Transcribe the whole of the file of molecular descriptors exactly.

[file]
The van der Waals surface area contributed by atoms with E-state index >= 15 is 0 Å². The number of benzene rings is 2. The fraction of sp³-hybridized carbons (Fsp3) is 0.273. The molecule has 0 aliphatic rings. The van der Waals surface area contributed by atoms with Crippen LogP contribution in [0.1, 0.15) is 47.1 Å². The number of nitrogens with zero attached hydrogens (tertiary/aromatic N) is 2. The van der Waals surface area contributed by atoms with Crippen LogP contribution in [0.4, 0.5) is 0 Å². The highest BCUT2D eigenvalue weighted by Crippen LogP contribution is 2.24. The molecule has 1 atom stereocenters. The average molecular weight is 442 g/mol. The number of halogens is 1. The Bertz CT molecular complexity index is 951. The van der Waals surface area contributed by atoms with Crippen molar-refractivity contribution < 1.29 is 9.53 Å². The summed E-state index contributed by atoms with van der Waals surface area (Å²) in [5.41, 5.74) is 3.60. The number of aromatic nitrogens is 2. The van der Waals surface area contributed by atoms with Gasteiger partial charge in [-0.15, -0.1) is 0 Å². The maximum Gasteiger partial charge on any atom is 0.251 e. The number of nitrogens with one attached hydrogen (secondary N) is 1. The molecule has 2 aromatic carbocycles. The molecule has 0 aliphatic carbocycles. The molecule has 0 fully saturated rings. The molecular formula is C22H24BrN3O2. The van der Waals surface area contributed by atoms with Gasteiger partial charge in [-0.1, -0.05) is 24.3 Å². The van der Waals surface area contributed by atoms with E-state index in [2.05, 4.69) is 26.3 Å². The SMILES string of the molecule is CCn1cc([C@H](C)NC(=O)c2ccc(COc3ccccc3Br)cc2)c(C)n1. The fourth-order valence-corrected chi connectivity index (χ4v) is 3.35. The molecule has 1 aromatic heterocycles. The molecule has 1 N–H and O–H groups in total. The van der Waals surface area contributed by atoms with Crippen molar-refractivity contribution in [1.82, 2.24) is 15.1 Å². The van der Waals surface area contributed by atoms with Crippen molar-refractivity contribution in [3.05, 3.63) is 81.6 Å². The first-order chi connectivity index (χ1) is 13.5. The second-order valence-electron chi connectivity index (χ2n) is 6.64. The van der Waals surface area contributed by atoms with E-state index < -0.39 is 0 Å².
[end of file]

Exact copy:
The van der Waals surface area contributed by atoms with E-state index >= 15 is 0 Å². The number of benzene rings is 2. The fraction of sp³-hybridized carbons (Fsp3) is 0.273. The molecule has 0 aliphatic rings. The van der Waals surface area contributed by atoms with Crippen LogP contribution in [0.1, 0.15) is 47.1 Å². The number of nitrogens with zero attached hydrogens (tertiary/aromatic N) is 2. The van der Waals surface area contributed by atoms with Crippen LogP contribution in [0.4, 0.5) is 0 Å². The highest BCUT2D eigenvalue weighted by Crippen LogP contribution is 2.24. The molecule has 1 atom stereocenters. The average molecular weight is 442 g/mol. The number of halogens is 1. The Bertz CT molecular complexity index is 951. The van der Waals surface area contributed by atoms with Crippen molar-refractivity contribution < 1.29 is 9.53 Å². The summed E-state index contributed by atoms with van der Waals surface area (Å²) in [5.41, 5.74) is 3.60. The number of aromatic nitrogens is 2. The van der Waals surface area contributed by atoms with Gasteiger partial charge in [-0.15, -0.1) is 0 Å². The maximum Gasteiger partial charge on any atom is 0.251 e. The number of nitrogens with one attached hydrogen (secondary N) is 1. The molecule has 2 aromatic carbocycles. The molecule has 0 aliphatic carbocycles. The molecule has 0 fully saturated rings. The molecular formula is C22H24BrN3O2. The van der Waals surface area contributed by atoms with Gasteiger partial charge in [-0.1, -0.05) is 24.3 Å². The van der Waals surface area contributed by atoms with E-state index in [2.05, 4.69) is 26.3 Å². The SMILES string of the molecule is CCn1cc([C@H](C)NC(=O)c2ccc(COc3ccccc3Br)cc2)c(C)n1. The fourth-order valence-corrected chi connectivity index (χ4v) is 3.35. The molecule has 1 aromatic heterocycles. The molecule has 1 N–H and O–H groups in total. The van der Waals surface area contributed by atoms with Crippen molar-refractivity contribution in [1.82, 2.24) is 15.1 Å². The van der Waals surface area contributed by atoms with Crippen molar-refractivity contribution in [3.05, 3.63) is 81.6 Å². The first-order chi connectivity index (χ1) is 13.5. The second-order valence-electron chi connectivity index (χ2n) is 6.64. The van der Waals surface area contributed by atoms with E-state index < -0.39 is 0 Å².